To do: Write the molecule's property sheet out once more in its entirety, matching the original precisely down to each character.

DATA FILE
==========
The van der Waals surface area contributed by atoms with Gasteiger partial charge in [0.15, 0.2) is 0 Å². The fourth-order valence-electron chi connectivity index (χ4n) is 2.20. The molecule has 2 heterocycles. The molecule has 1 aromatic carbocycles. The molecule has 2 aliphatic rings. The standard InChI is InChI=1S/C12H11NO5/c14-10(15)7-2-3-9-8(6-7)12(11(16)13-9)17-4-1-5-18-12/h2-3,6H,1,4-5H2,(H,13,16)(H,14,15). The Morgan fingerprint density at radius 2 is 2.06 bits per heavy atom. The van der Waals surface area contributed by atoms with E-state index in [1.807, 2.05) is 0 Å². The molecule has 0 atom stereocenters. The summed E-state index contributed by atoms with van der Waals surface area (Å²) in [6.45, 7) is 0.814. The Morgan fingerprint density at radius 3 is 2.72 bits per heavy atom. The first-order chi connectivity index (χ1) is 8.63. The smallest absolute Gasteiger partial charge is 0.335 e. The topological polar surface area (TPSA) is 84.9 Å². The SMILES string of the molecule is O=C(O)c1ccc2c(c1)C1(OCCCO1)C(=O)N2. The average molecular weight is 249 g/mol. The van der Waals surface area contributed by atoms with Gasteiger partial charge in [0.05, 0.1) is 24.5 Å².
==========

The van der Waals surface area contributed by atoms with Gasteiger partial charge in [0.15, 0.2) is 0 Å². The fourth-order valence-electron chi connectivity index (χ4n) is 2.20. The molecule has 2 heterocycles. The molecule has 1 aromatic carbocycles. The molecule has 2 aliphatic rings. The standard InChI is InChI=1S/C12H11NO5/c14-10(15)7-2-3-9-8(6-7)12(11(16)13-9)17-4-1-5-18-12/h2-3,6H,1,4-5H2,(H,13,16)(H,14,15). The Morgan fingerprint density at radius 2 is 2.06 bits per heavy atom. The van der Waals surface area contributed by atoms with E-state index in [1.807, 2.05) is 0 Å². The molecule has 0 atom stereocenters. The summed E-state index contributed by atoms with van der Waals surface area (Å²) in [6.45, 7) is 0.814. The Morgan fingerprint density at radius 3 is 2.72 bits per heavy atom. The first-order chi connectivity index (χ1) is 8.63. The smallest absolute Gasteiger partial charge is 0.335 e. The topological polar surface area (TPSA) is 84.9 Å². The SMILES string of the molecule is O=C(O)c1ccc2c(c1)C1(OCCCO1)C(=O)N2. The average molecular weight is 249 g/mol. The van der Waals surface area contributed by atoms with Gasteiger partial charge in [0.05, 0.1) is 24.5 Å².